Many parents have joined social media groups to sell and exchange formulas, including Bergeron himself, who met another mother, Lynn Westman.
Parents post alerts for each other
Westman is a Baton Rouge mother who helps four other women run a Facebook group known as “Formula Spotted 225”. On the page, parents post notifications when store shelves are restored by formula.
When Bergron contacted the group after her twins were born, Westman replied.
“I’m angry that five women from Baton Rouge did what the government can’t do, and we’re feeding babies in our area.”
“She immediately contacted me and explained that she was going to end all options to make sure my babies would be fed,” Bergron said of Westman.
“Miss Lynn was able to take care of me when I was in a can [of formula]. “
Westman said Louisiana’s second mother, Victoria Greer, started the group for friends looking for formula.
The two women added after Greer noticed that Westman was posting photos of shelves stocked for her own Facebook friends. Westman was looking for a formula for her own daughter, who is 11 months old.
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Westman became a group administrator and “there was a snowball,” Westman told Fox News Digital in a telephone interview.
She now has her own Baby Formula Pantry at home and is helping 10 to 15 mothers every week.
“I’m angry that the five women at Baton Rouge did what the government can’t do and we’re feeding babies in our area,” Westman said.
Westman has tried to address her local politicians about the issue; She dialed at a town hall meeting in May to discuss the scarcity. She said, however, that the main issues brought up on that particular call were the imposition of social security taxes and the construction of canals to protect against floods.
“Those things can wait,” Westman said. “Kids can’t wait for their next meal.”
Westman said she has helped distant mothers like Mississippi. She either “meets them in the middle” or invites them to visit the Baby Formula Pantry. Westman and her fellow Facebook group members collect donated cans.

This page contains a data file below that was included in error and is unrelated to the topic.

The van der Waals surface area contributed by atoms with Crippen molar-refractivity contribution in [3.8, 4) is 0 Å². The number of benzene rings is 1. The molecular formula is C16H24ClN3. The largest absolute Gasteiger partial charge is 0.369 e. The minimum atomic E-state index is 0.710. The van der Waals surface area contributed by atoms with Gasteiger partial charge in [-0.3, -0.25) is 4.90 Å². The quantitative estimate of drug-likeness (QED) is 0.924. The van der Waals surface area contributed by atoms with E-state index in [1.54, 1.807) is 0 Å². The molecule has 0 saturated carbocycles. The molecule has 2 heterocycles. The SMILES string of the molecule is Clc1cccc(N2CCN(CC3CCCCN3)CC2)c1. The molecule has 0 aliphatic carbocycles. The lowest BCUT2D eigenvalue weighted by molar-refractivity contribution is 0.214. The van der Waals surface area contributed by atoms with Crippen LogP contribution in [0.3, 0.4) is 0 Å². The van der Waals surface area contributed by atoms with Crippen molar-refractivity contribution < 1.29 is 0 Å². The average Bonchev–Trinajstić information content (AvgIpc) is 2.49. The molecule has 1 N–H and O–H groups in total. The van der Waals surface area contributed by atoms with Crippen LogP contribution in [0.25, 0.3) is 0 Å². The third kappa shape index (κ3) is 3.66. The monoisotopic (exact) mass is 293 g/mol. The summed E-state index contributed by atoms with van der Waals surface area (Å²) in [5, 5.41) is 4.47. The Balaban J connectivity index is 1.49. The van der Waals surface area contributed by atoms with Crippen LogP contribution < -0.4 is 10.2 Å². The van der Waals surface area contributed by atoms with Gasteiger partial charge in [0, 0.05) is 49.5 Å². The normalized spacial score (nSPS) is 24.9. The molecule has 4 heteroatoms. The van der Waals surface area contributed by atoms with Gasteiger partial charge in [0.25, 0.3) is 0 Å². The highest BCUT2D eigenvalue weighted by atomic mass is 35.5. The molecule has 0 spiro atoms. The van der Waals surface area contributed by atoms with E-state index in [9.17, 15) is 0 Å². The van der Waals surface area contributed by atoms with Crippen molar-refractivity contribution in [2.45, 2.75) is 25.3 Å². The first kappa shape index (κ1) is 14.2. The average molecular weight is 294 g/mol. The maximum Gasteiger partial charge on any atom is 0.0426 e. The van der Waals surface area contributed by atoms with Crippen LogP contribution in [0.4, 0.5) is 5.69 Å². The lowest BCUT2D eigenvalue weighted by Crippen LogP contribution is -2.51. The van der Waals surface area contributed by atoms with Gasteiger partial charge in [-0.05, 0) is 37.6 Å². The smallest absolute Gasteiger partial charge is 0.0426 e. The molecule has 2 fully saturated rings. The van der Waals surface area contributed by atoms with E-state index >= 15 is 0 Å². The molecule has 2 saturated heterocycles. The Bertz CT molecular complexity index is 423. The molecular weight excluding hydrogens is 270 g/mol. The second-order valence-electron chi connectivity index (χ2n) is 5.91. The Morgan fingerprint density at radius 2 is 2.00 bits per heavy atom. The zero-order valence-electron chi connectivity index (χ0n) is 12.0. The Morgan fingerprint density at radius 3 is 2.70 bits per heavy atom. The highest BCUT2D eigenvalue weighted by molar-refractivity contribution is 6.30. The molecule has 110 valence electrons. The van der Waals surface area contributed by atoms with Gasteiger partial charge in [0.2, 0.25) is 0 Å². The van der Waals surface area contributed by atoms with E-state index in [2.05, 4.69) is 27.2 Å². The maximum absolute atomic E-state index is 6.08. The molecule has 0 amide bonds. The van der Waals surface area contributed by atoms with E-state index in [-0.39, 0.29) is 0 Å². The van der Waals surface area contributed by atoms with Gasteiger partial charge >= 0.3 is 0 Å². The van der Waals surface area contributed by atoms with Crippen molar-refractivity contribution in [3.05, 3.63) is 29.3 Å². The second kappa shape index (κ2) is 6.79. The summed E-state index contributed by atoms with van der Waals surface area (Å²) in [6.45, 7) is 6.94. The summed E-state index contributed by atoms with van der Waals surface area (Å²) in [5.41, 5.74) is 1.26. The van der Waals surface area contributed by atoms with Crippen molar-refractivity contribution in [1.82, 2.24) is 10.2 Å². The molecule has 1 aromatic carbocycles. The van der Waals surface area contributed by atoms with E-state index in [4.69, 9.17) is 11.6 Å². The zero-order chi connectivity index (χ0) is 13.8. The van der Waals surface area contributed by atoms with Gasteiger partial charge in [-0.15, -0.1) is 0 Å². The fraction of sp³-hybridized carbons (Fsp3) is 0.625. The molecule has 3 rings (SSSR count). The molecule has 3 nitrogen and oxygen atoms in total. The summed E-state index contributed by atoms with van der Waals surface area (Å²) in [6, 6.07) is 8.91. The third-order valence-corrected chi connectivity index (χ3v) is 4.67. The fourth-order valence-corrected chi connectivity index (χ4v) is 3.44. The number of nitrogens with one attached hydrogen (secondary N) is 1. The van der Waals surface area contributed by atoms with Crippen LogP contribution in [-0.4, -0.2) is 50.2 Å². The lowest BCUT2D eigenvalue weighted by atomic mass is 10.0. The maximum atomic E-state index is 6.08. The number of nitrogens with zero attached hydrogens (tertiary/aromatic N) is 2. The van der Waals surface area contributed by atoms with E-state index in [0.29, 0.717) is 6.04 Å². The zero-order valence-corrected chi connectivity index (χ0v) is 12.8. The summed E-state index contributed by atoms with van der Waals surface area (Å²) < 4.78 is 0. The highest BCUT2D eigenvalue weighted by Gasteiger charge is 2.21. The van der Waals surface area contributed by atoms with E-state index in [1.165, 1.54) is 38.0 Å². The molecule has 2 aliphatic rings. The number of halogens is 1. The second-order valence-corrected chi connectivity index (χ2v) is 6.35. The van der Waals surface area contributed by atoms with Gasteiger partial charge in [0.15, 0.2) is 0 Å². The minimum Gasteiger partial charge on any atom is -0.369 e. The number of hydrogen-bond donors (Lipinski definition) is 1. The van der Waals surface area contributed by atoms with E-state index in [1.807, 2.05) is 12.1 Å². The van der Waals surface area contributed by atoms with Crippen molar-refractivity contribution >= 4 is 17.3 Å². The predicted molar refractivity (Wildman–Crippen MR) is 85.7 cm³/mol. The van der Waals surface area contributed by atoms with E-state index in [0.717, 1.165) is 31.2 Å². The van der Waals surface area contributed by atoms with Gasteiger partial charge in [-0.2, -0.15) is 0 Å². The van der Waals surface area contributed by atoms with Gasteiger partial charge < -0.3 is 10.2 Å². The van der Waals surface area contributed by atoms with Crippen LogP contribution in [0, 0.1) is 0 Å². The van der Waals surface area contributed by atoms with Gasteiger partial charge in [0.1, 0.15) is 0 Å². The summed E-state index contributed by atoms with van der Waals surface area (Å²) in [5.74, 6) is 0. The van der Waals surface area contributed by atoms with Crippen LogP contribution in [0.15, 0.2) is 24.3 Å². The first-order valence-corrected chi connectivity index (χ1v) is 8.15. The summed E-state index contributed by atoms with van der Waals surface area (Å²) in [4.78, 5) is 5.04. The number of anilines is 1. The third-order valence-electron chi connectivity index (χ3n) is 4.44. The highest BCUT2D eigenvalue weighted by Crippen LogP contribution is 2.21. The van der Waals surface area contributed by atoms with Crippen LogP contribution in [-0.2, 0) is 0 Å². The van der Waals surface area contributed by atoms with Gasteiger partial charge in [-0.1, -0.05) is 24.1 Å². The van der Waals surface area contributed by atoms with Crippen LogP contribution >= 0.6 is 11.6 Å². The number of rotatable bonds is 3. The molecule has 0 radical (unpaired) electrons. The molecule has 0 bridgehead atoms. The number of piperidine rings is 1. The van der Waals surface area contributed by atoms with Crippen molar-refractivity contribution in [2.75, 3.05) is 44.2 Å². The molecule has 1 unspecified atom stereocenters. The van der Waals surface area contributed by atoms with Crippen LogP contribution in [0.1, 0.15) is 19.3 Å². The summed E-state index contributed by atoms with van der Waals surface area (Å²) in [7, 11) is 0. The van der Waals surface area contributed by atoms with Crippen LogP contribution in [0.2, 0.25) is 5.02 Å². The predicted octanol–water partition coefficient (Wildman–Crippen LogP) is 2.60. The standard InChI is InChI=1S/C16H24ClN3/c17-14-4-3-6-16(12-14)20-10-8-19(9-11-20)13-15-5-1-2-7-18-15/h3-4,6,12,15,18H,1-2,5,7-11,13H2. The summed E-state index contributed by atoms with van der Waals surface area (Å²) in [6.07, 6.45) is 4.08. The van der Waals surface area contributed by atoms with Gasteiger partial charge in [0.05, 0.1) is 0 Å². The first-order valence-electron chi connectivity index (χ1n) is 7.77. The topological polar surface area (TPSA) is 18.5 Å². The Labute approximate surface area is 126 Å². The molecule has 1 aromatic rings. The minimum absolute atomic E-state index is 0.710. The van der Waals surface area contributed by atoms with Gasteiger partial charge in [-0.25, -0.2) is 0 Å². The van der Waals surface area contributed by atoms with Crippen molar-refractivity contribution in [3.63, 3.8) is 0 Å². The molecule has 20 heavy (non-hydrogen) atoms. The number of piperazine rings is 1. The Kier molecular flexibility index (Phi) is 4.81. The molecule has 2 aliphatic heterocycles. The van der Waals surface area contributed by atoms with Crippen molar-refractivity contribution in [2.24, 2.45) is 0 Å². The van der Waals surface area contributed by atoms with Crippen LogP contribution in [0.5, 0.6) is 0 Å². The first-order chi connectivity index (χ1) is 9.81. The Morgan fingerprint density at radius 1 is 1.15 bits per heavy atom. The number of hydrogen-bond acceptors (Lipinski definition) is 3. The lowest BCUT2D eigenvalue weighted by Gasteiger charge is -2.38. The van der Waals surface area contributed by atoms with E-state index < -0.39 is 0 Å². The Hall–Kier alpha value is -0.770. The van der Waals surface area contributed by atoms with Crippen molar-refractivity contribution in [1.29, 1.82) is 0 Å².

She said that on one particular day, a woman drove about 40 minutes to get a can of formula – and lovingly asked Westman for a bottle of water.
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“As soon as I gave it to her, she mixed the formula because her baby was screaming,” Westman recalls.
“In our country, in 2022, we’ve shrunk as Americans – it makes me sick.”
Westman said she makes an offer to every family she meets for the first time – or encourages them to take what they need.
After that, she charges a lower rate for the formula and uses the money to restore the pantry. She also accepts financial donations, which she uses to buy more formulas, she said.
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Bergeron said Westman drove 30 minutes to meet her and gave her eight free cans of the formula. Now, Bergron pays Westman $ 15 per can – $ 5 cheaper than what stores are charging for her brand formula.
“I’m always grateful for this group as well as for family, friends and even strangers for making sure these babies are fed,” Bergeron said, adding that she and Westman have become friends.
Bergern recently received 19 cans of the formula from her parents and some friends.
It has now come down to 10 coaches. “That’s 10 days [of feedings]”She said.